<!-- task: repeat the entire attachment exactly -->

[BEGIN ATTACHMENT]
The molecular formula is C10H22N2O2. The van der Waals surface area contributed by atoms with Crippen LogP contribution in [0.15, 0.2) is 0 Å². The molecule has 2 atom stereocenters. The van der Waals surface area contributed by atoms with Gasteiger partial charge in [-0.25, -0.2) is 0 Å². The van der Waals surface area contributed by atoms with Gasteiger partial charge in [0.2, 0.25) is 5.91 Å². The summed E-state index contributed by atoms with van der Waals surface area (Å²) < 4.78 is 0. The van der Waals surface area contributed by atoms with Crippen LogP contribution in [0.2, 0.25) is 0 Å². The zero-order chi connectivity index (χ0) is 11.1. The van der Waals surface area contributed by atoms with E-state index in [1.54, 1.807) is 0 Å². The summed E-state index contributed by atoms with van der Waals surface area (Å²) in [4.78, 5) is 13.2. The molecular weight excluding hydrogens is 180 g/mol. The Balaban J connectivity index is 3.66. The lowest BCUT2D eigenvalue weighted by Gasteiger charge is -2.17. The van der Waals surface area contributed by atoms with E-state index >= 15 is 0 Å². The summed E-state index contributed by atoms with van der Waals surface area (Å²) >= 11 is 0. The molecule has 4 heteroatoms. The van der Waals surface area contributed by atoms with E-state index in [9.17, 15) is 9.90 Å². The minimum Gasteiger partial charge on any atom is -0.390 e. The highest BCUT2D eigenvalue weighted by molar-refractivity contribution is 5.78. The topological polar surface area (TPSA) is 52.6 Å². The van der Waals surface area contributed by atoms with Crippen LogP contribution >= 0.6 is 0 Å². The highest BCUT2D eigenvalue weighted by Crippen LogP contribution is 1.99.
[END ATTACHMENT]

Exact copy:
The molecular formula is C10H22N2O2. The van der Waals surface area contributed by atoms with Crippen LogP contribution in [0.15, 0.2) is 0 Å². The molecule has 2 atom stereocenters. The van der Waals surface area contributed by atoms with Gasteiger partial charge in [-0.25, -0.2) is 0 Å². The van der Waals surface area contributed by atoms with Gasteiger partial charge in [0.2, 0.25) is 5.91 Å². The summed E-state index contributed by atoms with van der Waals surface area (Å²) < 4.78 is 0. The van der Waals surface area contributed by atoms with Crippen LogP contribution in [0.2, 0.25) is 0 Å². The zero-order chi connectivity index (χ0) is 11.1. The van der Waals surface area contributed by atoms with E-state index in [1.54, 1.807) is 0 Å². The summed E-state index contributed by atoms with van der Waals surface area (Å²) in [4.78, 5) is 13.2. The molecular weight excluding hydrogens is 180 g/mol. The Balaban J connectivity index is 3.66. The lowest BCUT2D eigenvalue weighted by Gasteiger charge is -2.17. The van der Waals surface area contributed by atoms with E-state index >= 15 is 0 Å². The summed E-state index contributed by atoms with van der Waals surface area (Å²) >= 11 is 0. The molecule has 4 heteroatoms. The van der Waals surface area contributed by atoms with E-state index in [9.17, 15) is 9.90 Å². The minimum Gasteiger partial charge on any atom is -0.390 e. The highest BCUT2D eigenvalue weighted by molar-refractivity contribution is 5.78. The topological polar surface area (TPSA) is 52.6 Å². The van der Waals surface area contributed by atoms with Crippen LogP contribution >= 0.6 is 0 Å². The highest BCUT2D eigenvalue weighted by Crippen LogP contribution is 1.99.